Over the last several years news outlets have created a great deal of hype over a bed bug epidemic that is sweeping the USA. Bed bugs apparently stashed themselves in the luggage of people who traveled to developing countries and journeyed to the eastern seaboard. The parasites set up shop in hotels in New York, and spread across the country from there.
Bed bugs, unlike nastier blood suckers such as mosquitoes, ticks, and fleas, are not known to spread disease. However, as a frequent traveler to developing countries I can tell you from personal experience that knowledge of this fact is cold comfort when one discovers a big juicy bed bug underneath one’s pillow.
Bed bug bites feel indistinguishable from mosquito bites. However, mosquitoes generally go for the hands, face, arms and legs. Bed bugs go for the torso. The bites are unpleasant, but the biggest problem with bed bugs, in my experience, is that one tends do discover them in the middle of the night when it is far too late to look for a new hotel in a place like Cairo or Vientiane or Jerantut. Bed bugs are creepy, but I’m not sure they warrant the hysteria that they’ve generated in the press.
As the “bed bug epidemic” has taken hold in America, I have had increasing numbers of clients ask whether their pets could be infested with or spread bed bugs. I am happy to say that the answer to both questions is no.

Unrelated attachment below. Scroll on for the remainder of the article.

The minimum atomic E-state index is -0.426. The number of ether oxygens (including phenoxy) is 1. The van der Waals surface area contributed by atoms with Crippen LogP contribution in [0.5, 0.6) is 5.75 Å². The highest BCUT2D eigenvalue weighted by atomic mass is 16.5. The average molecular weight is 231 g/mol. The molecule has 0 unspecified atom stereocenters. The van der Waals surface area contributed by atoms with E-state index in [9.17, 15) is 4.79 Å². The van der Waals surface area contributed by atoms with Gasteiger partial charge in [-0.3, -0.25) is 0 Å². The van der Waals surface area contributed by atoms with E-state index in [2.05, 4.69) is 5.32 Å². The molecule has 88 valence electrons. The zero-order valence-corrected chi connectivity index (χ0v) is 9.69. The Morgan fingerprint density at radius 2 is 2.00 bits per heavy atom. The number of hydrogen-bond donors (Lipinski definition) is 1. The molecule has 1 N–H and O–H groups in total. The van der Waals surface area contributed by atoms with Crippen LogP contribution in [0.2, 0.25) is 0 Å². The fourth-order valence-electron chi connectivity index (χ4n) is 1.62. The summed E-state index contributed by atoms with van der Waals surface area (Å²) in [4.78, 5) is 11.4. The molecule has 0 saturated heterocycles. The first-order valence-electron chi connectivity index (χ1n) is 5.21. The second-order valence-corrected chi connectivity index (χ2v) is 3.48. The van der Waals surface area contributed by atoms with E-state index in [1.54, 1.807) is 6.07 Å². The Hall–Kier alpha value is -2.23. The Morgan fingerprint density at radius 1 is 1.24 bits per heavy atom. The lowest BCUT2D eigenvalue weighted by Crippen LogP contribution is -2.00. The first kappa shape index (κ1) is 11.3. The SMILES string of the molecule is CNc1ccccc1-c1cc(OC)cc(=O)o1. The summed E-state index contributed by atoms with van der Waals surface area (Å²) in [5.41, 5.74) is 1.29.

Bed bugs, unlike fleas, do not infest their hosts. They live in and around bedding. They feed on their victims and then retire. Humans, cats, and dogs can be bitten by the parasites, but none of us carry them on our bodies. Bed bug bites can cause itching and may exacerbate allergies in dogs and cats.
Bed bugs can infest your pet’s bedding just like they can infest your bedding. If this happens, do not apply pesticides to your pet’s bed. Instead, call a professional exterminator with bed bug experience to eradicate the pests in a fashion that will be safe for all household inhabitants.
If you’re worried about bed bugs, remember that humans, not pets, spread them. They travel in luggage. A number of online resources offer tips on bed bug prevention (Google “bed bug prevention”), but I will add a few insights of my own.
Despite the hysteria related to the “bed bug epidemic” in the USA, remember that bed bugs still are quite rare in clean American hotels. They are more common in developing countries.
When I travel abroad, I carry and sleep under a sheet that has been lightly coated in permethrin. The permethrin appears to repel (and possibly kill) bed bugs as well as their more dangerous brethren, mosquitoes. I pack the sleep sheet in my luggage, and this has worked (so far) to keep the pests out of my bags.
Is it worth sleeping in a miasma of chemicals in order to escape from relatively harmless bed bug bites? Probably not. I use the sleep sheet primarily to protect against mosquitoes–and dengue fever, malaria, yellow fever, and a host of other mosquito-borne illnesses.
But if you can’t stand the thought of bed bugs, a permethrin-coated travel sheet might be your ticket. Remember not to apply permethrin to your pet’s bed: permethrin is toxic to cats.
To read more about bed bugs and pets, click here.